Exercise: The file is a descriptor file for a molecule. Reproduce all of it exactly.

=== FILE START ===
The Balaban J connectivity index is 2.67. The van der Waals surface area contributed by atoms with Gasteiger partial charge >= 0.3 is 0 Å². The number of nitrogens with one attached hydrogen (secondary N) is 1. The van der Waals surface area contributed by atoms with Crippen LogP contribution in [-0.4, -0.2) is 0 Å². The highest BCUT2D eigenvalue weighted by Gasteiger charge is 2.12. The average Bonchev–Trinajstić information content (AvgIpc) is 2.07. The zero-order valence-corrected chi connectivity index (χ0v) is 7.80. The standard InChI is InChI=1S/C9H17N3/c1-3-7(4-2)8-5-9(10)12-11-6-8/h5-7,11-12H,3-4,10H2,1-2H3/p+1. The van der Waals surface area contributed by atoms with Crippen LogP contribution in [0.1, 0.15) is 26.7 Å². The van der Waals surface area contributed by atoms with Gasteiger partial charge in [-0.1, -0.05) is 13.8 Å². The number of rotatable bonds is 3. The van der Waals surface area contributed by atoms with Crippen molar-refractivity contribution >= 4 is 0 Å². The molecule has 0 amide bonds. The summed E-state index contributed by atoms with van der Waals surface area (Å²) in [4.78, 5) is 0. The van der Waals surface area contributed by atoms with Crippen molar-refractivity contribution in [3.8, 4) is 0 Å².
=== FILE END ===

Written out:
The Balaban J connectivity index is 2.67. The van der Waals surface area contributed by atoms with Gasteiger partial charge >= 0.3 is 0 Å². The number of nitrogens with one attached hydrogen (secondary N) is 1. The van der Waals surface area contributed by atoms with Crippen LogP contribution in [-0.4, -0.2) is 0 Å². The highest BCUT2D eigenvalue weighted by Gasteiger charge is 2.12. The average Bonchev–Trinajstić information content (AvgIpc) is 2.07. The zero-order valence-corrected chi connectivity index (χ0v) is 7.80. The standard InChI is InChI=1S/C9H17N3/c1-3-7(4-2)8-5-9(10)12-11-6-8/h5-7,11-12H,3-4,10H2,1-2H3/p+1. The van der Waals surface area contributed by atoms with Crippen LogP contribution in [0.1, 0.15) is 26.7 Å². The van der Waals surface area contributed by atoms with Gasteiger partial charge in [-0.1, -0.05) is 13.8 Å². The number of rotatable bonds is 3. The van der Waals surface area contributed by atoms with Crippen molar-refractivity contribution >= 4 is 0 Å². The molecule has 0 amide bonds. The summed E-state index contributed by atoms with van der Waals surface area (Å²) in [4.78, 5) is 0. The van der Waals surface area contributed by atoms with Crippen molar-refractivity contribution in [3.8, 4) is 0 Å².